Finally, I decided to backup/restore the BCD. To do this, I used a Windows 7 recovery disc (in my case, ERD/MS DART) and opened a command prompt. From there, I (mostly) just followed the Microsoft guidelines for restoring a corrupted BCD:

bcdedit /export C:\BCD_Backup
attrib -s -h c:\boot\bcd
ren c:\boot\bcd bcd.old
bootrec /fixmbr
C:\boot\bootsect.exe /nt60 all /force
bootrec /RebuildBcd
bootrec /FixBoot

(Note that C: must be replaced with the relevant Windows drive.)

This corrected the issue on this PC. I hope this helps someone in the future!

Post-disinfection Stop Error: c000021a

On multiple occasions over the past couple of years (since kernel-patching rootkits have become prevalent), I have encountered a particularly troubling STOP Error that most often technicians simply respond to by running a repair or clean install of the operating system. It looks something like this:

STOP: c000021a {Fatal System Error}

The windows Logon Process system process terminated unexpectedly with a status of 0x[various] (0x[various] 0x[various]). The system has been shut down.

Where [various] represents any number of hexadecimal error codes that may apply.

In this case, simply restoring the registry to a previous state as I’ve written about before does not correct the problem.

There are posts and pages to address this situation scattered across the internet, but nearly all of them offer different solutions, and most of them don’t seem to work. Microsoft has a page that relates the issue to Windows NT OS, blaming it on the PendingFileRenameOperations registry key which is often used by malware and antimalware to perform a rename operation on reboot. However, fixing this key as they suggest also does not solve the problem.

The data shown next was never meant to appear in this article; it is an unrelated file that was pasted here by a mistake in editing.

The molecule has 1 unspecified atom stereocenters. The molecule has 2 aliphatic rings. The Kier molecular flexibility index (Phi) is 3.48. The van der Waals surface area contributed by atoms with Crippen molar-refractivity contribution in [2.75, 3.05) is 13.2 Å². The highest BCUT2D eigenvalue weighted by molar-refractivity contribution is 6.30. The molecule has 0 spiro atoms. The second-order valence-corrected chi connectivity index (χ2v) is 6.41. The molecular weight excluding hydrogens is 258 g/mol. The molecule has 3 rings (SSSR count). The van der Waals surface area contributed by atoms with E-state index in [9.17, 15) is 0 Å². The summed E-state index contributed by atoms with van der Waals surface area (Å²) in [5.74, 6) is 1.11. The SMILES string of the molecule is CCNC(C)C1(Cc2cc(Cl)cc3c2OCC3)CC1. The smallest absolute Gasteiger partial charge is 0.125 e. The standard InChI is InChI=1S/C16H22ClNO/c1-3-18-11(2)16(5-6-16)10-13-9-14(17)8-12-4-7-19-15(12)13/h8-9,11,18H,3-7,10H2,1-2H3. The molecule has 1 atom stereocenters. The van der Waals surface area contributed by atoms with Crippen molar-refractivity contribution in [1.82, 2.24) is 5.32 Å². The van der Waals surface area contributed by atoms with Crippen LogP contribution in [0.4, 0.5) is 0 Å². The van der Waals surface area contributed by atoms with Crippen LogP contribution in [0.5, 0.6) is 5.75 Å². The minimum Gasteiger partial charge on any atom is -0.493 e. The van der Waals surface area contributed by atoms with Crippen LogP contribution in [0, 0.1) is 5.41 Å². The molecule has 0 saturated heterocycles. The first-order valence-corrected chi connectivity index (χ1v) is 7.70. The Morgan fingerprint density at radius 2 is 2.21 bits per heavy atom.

Most often, when it’s encountered post-disinfection, I find that the problem relates to an issue with a patched system file. I’m not certain, but it nearly always seems to be winlogon.exe.

Regardless, there is one and one only way to ensure the problem is corrected: find and replace the suspect file! There are multiple ways to accomplish this:

  1. Boot to a custom OS or slave the drive, check the system files (or run a virus scanner through them), and replace the faulty files with good copies (see below).
  2. Run a system file check from the Windows Recovery Console by typing sfc /scannow.
  3. Boot to an MS DART ERD Commander disc for Windows XP and run a system file repair from within the environment (this is my method of choice).

If you are forced to manually inspect and/or replace the files, I suggest checking for Company information and investigating any files which are missing the usual Microsoft Corporation info. If a suspect file is encountered, check its MD5 hash and Google it to see if it’s a known patched copy.

Once the culprit(s) has been identified, navigate to the system32\dllcache folder and copy the corresponding file there to its correct location. If it isn’t there or the copy is also bad, restore it from the Windows CD, or look for a folder called \i386. You can also run a search for the file throughout the entire Windows directory to find copies which have been downloaded for Service Packs and other Windows Updates. Just be sure to get the correct version.

In my most recent customer’s case, the files at fault were explorer.exe and winlogon.exe. Both had been patched by a rootkit and needed to be replaced. Once that was finished, the system booted up just fine.

If you’re looking for computer help in the Louisville area, look no further.  Call me today and get it done right!